Saturday morning, March 9, Select Board Chair Richard Doughty explains one of the warrant articles at the annual town meeting held in the Weld Town Hall. Also seen are Selectperson Dina Walker at left and Town Clerk Carol Cochran. Pam Harnden/Livermore Falls Advertiser

WELD — More than 60 voters attended town meeting Saturday morning, March 9, where two ordinances and a bridge replacement were approved.

A food sovereignty ordinance was approved directing the Select Board to modify and amend the ordinance to comply with any changes required by state statutes.

Residents David Rackliffe and Mike and Laurie Pratt worked on the ordinance early last fall, Laurie said. State legislature revised the state’s Food Sovereignty Act earlier last year and the revisions didn’t go into effect until the end of October, the ordinance presented to the town was not the most up to date, she stated.

“We just want to have the most up to date [ordinance] with regards to regulations,” she added.

Selectperson Lisa Miller originally brought the ordinance idea to the board when she realized the Food Sovereignty Act didn’t give the right to trade or sell foods. Miller spoke with Sen. Lisa Keim, one of the authors of the act, who noted its purpose was to increase resiliency and self-reliance, the freedom to sell food. Keim said the act gives an opportunity to self-govern, Miller said.

Maine used to have more small farms, Keim hoped with the Food Sovereignty Act more people would go back to having small farms, Miller noted.


If the town chooses not to adopt the ordinance, people will have to follow state regulations, Tom Skolfield stated. If it passes, they won’t need to, he added.

If people feel the rules aren’t what they should be, efforts should be on getting them fixed, one resident said.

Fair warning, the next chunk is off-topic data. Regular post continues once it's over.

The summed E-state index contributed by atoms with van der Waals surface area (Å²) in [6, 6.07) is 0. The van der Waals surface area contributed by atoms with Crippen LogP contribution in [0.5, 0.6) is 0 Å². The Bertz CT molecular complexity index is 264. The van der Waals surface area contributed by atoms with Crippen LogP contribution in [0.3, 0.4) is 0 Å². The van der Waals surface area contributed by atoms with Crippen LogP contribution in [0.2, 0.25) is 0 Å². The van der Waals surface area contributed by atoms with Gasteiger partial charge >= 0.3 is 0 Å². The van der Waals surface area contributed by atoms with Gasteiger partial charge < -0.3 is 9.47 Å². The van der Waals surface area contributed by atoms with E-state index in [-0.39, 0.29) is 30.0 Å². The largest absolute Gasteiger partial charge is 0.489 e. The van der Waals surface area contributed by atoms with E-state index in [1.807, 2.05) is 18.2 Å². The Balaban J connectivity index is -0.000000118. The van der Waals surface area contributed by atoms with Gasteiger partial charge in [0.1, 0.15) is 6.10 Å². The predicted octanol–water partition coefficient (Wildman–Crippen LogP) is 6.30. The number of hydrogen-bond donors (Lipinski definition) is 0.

State rules are geared to big business, resident Mike Graham, a former state inspector said. People should be able to decide, make their own decisions, he stated.

One resident who has a license to sell food recommended those planning to sell without a license check with their insurance company to make sure they are covered.

Without the ordinance, eggs aren’t supposed to be sold on the side of the road, Miller said. “Anyone can sue anybody today,” she added.

Selectperson Dina Walker said lawsuits could possibly increase, the ordinance doesn’t take away from the requirement to follow food safety measures.


More than 100 towns have adopted a food sovereignty ordinance, Rackliffe noted. One has a population of 27; large towns, cities like Auburn with 20,000 to 30,000 people have passed it, he added.

Board Chair Richard Doughty said the ordinance as presented has conflicting information, changes would remove inconsistencies.

“I am worried a lot more about the food I buy in the store, I am going to buy from my neighbors,” Corey Hutchinson stated.

“Are we going to keep on chasing this down the road as the state makes changes,” one resident asked.

There are so many issues today, the state was to vote on another amendment Wednesday, Rep. Randall Hall of East Dixfield said. He shared the example of peanut allergies and concern that if ingredients aren’t listed, someone could buy a food and have an allergic reaction.

“We thought we had it all straightened out,” Hall said. Another question being raised is “can somebody buy my eggs, take them to the farmers’ market and sell them. We don’t have all the answers.